Over the past 18 months, dozens of Ohio State wrestlers - and a handful of lawsuits - have alleged that Dr. Richard Strauss, the school's physician for its athletics programs, engaged in inappropriate sexual behavior 20-30 years ago while the school reportedly did nothing.
Now, for the first time, there are new allegations that a referee was one of Strauss' victims.
In a new lawsuit filed in federal court Thursday in Ohio, a college wrestling referee said that he had told two Ohio State wrestling coaches at the time -- head coach Russ Hellickson, and assistant coach (now Congressman) Jim Jordan -- about an alleged incident involving Strauss in a campus shower.
The ref -- referred to as John Doe 42 in the latest court documents -- said that he had just officiated a wrestling match at Ohio State's St. John Arena in 1994, and went to take a shower in the arena's locker room. According to the referee, no one else was in the locker room when Strauss entered, telling the official he had to be somewhere and was taking a quick shower, according to the complaint. Even though the shower room's design was open -- with numerous showers available along four sides -- the doctor selected the shower directly next to the referee, the lawsuit stated.
Then, the referee realized part of Strauss' body was touching him, according to the complaint. When the ref looked up, he saw the doctor was staring at him, masturbating.
Quoting from the lawsuit: "John Doe 42 recoiled, said 'What the hell, Doctor?', and left the shower." As he walked away, Strauss made comments about the referee's physique, according to the complaint.
After the incident, the referee described what happened to head wrestling coach Russ Hellickson and "Assistant Coach Jordan" (as named in the lawsuit, presumably referring to Congressman Jim Jordan). Jordan had been an assistant wrestling coach for the Buckeyes from 1987-1995 while earning his Master's in Education at Ohio State, then obtained a law degree at Capital University in Columbus. Prior to coming to Ohio State, Jordan, a native of west-central Ohio, had wrestled collegiately at University of Wisconsin, where he was a two-time NCAA champ in the mid-1980s.
Hellickson and Jordan responded, "Yeah, that's Strauss," according to lawsuit.
"It was common knowledge what Strauss was doing, so the attitude was 'it is what it is,'" the referee said in an interview with NBC News. "I wish Jim, and Russ, too, would stand up and do the right thing and admit they knew what Strauss was doing, because everybody knew what he was doing to the wrestlers. What was a shock to me is that Strauss tried to do that to me. He was breaking new ground by going after a ref."
Former Ohio State wrestler Dunyasha Yetts was the first person to publicly say he complained to the Buckeye coaches at the time about Strauss. Yetts said he visited Strauss about a thumb injury and the doctor tried to pull down his pants. He left the room and told coaches Hellickson and Jordan about the incident, according to Sports Illustrated.
"It's good that people are starting to come forward and say the truth, which is that Jordan and the other coaches knew what was going on and they blew it off," Yetts told NBC News.
Many of Strauss's accusers have alleged he groped them during medical exams or stared at them in locker rooms. The former athletes told investigators that they thought Strauss's behavior was an "open secret" that coaches and trainers were aware of.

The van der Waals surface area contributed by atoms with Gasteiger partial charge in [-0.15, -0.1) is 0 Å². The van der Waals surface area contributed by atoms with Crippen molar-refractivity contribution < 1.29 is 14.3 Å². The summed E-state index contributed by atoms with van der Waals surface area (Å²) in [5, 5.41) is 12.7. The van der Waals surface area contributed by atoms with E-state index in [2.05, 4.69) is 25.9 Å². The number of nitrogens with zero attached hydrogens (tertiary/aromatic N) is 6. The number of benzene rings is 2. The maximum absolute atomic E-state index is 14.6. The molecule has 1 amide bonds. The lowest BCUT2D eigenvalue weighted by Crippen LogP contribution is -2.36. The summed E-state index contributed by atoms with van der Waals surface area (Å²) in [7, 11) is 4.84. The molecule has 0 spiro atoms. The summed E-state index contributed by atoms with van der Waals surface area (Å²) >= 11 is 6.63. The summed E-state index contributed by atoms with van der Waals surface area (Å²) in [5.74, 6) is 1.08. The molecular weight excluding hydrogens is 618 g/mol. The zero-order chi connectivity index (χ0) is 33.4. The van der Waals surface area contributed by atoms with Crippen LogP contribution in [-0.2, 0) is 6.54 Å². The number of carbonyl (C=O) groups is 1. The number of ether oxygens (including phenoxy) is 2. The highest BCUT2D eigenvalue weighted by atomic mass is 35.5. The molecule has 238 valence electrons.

The latest lawsuit filed Thursday which includes the aforementioned referee includes a number of additional allegations against Strauss, including that he reportedly drugged and raped a student athlete, and sexually assaulted an underage wrestler participating in a wrestling camp at Ohio State.
InterMat first reported on the allegations against Richard Strauss in April 2018. The doctor worked as a sports and student health physician at Ohio State from 1979 to 1998. A law firm hired by Ohio State discovered that Strauss was found to have sexually abused at least 177 student-athletes, including 48 Buckeye wrestlers. Furthermore, according to a more report issued last month by Ohio State, there had been nearly 1,500 cases of sexual abuse tied to the doctor.
After leaving Ohio for California, Dr. Strauss died by suicide in 2005.
The story has attracted attention beyond the state of Ohio and college wrestling, thanks in part to Jim Jordan. The former Ohio State assistant wrestling coach is now a Republican Congressman representing the fourth district of Ohio. A founding member of the Freedom Caucus, Jordan was assigned just this past week by Republican leadership to serve on the House Intelligence Committee to participate in questioning during the open impeachment hearings of President Donald Trump.
Jim Jordan responded to the referee's statements made in a federal lawsuit last Thursday, labeling the comments "ridiculous" in an article in Washington Examiner on Wednesday, Nov. 13.
"I've stood up against the Speaker of the House from own party in my own state. I've stood up against the IRS, stood up against the FBI, stood up against Adam Schiff, fought the Justice Department when the whole Trump-Russia thing" what they had done. … The idea I'm not going to defend our athletes when I think they're being harmed is ridiculous," Jordan said.
The former Ohio State assistant coach went on to say the referee was just "someone making a false statement." His office reiterated that point in a statement to the Washington Examiner, saying, "Congressman Jordan never saw or heard of any kind of sexual abuse, and if he had he would've dealt with it. Multiple investigations have confirmed this simple fact."